Zelda Fitzgerald earned her place as a cultural icon. Born and raised in Montgomery, Alabama, she was the face of the flapper movement of the 1920s, a socialite that roamed from Paris to the South of France to Italy. She lived alongside the literary fame and fall of her husband, F. Scott Fitzgerald, and her battles with mental illness and schizophrenia are well documented.
What should not be lost, however, is that while Zelda lived a life of great adventure and zeal, she also lived a life filled with tremendous creative energy. She turned to dance in her late twenties, an age when most dancers would be nearing the end of their careers, and was even offered a solo in an Italian ballet. She is the author of the novel Save Me the Waltz, which delves into the arduous training and complexities of the life of a dancer. She painted. She drew. She wrote poetry.
And she created paper dolls. But not just ordinary paper dolls. Paper dolls rich in artistic style. Paper dolls that depict characters from history and from fairy tales and favorite stories, complete with multiple costumes and the attention to detail that only a true artist can deliver. The practice, which began as a project to create dolls for her daughter, Scottie, grew into a great collection over the span of almost two decades. Now, a hundred years later, these dolls have been collected by Zelda’s granddaughter Eleanor Lanahan in a new book, The Paper Dolls of Zelda Fitzgerald, an extraordinary look into the art and vision of the famous Southern Belle.
I, like many Southerners, and particularly like many once-upon-a-time expatriates, have always been fascinated by the Fitzgeralds and their place at the center of the Lost Generation. So fascinated that the feelings of wanderlust and bewilderment in the heart of The Great Gatsby led to the creation of Nick, my most recent novel, which tells the story of Nick Carraway, the famous narrator of Gatsby’s story.
So it is not surprising that the collection of dolls is striking to me. There is an androgyny to the dolls, a sensibility that fits right into the changing notions of sexuality and gender that pervaded the uninhibited bars and streets of Paris in the twenties, the same bars and streets where Zelda roamed. The Three Musketeers are pretty. Goldilocks possesses muscular arms and legs.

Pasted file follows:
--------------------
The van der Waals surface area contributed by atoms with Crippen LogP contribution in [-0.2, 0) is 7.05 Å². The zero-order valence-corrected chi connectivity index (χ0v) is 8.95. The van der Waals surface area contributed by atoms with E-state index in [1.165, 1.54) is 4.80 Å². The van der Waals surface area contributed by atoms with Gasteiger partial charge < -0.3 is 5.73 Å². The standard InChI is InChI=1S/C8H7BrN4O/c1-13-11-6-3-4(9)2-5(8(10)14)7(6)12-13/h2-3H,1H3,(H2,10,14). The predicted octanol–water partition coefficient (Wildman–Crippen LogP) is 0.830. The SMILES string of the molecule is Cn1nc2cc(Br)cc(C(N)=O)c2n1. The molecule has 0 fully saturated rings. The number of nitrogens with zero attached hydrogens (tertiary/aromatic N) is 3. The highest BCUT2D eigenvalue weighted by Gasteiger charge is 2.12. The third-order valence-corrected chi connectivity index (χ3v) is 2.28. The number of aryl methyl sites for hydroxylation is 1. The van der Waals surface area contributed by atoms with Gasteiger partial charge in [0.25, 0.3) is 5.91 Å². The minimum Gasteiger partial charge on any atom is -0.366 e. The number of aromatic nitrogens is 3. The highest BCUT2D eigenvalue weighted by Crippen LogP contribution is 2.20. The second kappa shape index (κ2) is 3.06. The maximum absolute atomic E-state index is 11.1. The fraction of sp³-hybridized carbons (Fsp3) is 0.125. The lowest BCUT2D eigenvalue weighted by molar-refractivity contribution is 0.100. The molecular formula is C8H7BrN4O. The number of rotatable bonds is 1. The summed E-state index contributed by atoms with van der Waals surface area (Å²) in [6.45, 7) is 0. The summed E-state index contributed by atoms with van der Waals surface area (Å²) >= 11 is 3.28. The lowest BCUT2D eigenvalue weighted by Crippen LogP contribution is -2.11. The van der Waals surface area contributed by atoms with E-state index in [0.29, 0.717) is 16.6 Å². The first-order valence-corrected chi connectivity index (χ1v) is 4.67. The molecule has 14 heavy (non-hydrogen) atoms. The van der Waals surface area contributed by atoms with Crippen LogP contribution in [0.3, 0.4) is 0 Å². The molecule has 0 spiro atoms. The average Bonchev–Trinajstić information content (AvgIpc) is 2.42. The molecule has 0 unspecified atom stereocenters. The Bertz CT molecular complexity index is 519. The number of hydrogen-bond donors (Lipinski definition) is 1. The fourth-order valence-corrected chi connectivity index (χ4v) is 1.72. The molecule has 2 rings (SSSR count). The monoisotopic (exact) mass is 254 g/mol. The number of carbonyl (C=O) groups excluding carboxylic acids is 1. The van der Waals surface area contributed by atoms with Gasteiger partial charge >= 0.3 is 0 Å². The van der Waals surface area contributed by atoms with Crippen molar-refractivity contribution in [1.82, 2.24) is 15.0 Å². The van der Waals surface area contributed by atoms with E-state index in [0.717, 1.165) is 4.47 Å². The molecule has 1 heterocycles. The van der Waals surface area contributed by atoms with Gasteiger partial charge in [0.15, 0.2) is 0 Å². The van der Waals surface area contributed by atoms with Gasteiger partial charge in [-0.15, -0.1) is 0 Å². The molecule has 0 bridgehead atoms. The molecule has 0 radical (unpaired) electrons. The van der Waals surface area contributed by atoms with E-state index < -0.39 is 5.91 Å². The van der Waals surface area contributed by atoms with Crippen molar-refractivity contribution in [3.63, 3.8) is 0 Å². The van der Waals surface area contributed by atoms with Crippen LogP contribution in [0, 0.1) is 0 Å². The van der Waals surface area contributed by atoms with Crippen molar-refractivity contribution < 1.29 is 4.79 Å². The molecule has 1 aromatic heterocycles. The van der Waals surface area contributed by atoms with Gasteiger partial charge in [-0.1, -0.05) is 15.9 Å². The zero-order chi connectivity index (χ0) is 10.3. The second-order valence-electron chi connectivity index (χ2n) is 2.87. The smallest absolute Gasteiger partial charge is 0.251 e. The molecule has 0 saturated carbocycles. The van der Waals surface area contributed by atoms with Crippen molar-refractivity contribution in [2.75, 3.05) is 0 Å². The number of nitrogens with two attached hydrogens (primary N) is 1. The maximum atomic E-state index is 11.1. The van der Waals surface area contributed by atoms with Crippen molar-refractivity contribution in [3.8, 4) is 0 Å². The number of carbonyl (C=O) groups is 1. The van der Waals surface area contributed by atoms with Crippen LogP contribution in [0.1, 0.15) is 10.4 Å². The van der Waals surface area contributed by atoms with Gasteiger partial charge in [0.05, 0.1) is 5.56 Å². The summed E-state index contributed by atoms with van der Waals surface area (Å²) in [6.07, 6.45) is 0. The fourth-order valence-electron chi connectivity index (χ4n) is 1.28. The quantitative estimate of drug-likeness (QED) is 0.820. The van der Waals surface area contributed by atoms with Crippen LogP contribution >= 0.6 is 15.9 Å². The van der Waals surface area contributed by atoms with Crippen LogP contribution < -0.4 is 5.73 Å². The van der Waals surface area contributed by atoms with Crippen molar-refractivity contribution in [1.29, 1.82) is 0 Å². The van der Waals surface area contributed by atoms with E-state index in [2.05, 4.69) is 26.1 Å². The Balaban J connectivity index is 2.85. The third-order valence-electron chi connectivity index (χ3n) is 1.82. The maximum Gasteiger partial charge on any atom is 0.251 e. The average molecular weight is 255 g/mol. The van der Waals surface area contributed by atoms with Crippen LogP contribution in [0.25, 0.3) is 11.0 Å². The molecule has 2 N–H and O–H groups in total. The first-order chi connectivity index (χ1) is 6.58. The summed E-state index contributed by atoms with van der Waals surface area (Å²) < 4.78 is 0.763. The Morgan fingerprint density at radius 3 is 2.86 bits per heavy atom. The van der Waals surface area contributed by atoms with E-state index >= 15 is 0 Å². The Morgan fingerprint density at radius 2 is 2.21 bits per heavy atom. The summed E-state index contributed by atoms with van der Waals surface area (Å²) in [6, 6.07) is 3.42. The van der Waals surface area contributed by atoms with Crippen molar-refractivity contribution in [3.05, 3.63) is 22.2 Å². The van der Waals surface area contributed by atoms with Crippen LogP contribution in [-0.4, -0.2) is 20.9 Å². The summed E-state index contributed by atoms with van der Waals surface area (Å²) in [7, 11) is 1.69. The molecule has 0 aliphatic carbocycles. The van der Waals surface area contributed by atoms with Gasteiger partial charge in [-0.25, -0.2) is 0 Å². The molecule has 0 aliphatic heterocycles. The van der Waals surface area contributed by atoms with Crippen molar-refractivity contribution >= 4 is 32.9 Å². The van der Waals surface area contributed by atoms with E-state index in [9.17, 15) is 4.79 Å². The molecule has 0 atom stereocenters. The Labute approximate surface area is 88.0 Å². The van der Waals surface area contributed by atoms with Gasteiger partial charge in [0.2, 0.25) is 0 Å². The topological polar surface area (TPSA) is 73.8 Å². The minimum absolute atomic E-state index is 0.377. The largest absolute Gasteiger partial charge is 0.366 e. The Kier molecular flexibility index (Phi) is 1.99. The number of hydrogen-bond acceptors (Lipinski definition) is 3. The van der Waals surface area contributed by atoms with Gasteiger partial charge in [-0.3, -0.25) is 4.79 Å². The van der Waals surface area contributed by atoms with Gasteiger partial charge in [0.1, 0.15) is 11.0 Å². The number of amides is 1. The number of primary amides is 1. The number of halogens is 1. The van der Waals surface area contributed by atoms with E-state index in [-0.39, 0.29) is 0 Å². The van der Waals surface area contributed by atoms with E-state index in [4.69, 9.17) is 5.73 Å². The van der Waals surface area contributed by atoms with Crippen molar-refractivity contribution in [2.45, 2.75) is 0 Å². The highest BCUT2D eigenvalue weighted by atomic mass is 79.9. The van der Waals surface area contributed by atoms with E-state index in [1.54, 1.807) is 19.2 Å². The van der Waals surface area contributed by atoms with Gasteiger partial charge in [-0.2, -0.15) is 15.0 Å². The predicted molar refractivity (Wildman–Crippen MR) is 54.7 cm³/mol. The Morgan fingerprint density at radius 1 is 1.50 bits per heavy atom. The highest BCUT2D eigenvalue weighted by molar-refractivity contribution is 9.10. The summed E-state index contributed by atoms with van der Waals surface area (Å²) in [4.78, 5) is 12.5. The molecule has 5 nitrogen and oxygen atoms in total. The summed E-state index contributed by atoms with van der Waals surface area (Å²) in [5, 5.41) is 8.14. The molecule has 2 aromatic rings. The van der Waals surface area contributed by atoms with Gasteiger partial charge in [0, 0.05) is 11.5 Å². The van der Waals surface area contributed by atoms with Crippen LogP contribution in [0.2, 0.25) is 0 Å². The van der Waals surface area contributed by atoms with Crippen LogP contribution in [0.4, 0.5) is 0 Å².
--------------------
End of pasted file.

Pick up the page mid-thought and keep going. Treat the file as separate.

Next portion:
The dolls almost seem like sculptures. The features are distinct, particularly the eyes and mouths, and the build of the bodies seems to gather notions from the famous sculptor Auguste Rodin, as the limbs do not seem static and flat but instead suggest physicality and movement. The definition of muscles and cheekbones gives a three-dimensional quality. The specific cut of King Arthur’s armor or the frills of Red Riding Hood’s bonnet add an individuality to each doll, their own voice and personality, which a mother and daughter could dive into during play time. And the costumes, of course. Each doll has multiple costumes, elaborate and fancy and made for parties. No doll of Zelda Fitzgerald could possibly be underdressed during the course of a tea party.
An introduction to the collection, by Lanahan, reveals that Zelda seemed to know she had created something unique over the years. In 1941 she wrote to Maxwell Perkins at Scribner, the famous editor of both Fitzgerald and Hemingway, that she would like to publish a book of paper dolls: “I have painted…King Arthur’s round table. Jeanne d’Arc and coterie, Louis XIV and court, Robin Hood are under way. The dolls are charming…Would you be kind enough to advise me what publishers would handle such ‘literature’ and how to approach?” No book materialized—until now. And it’s fittingly published by Scribner.
Zelda seemed certain that these were not just paper dolls, but true works of art. And they are. This collection is a fascinating look into the seed of creation, how a mother hoping to entertain her child could create with such imagination and skill. Perhaps the practice may have been as much for Zelda as it was for Scottie.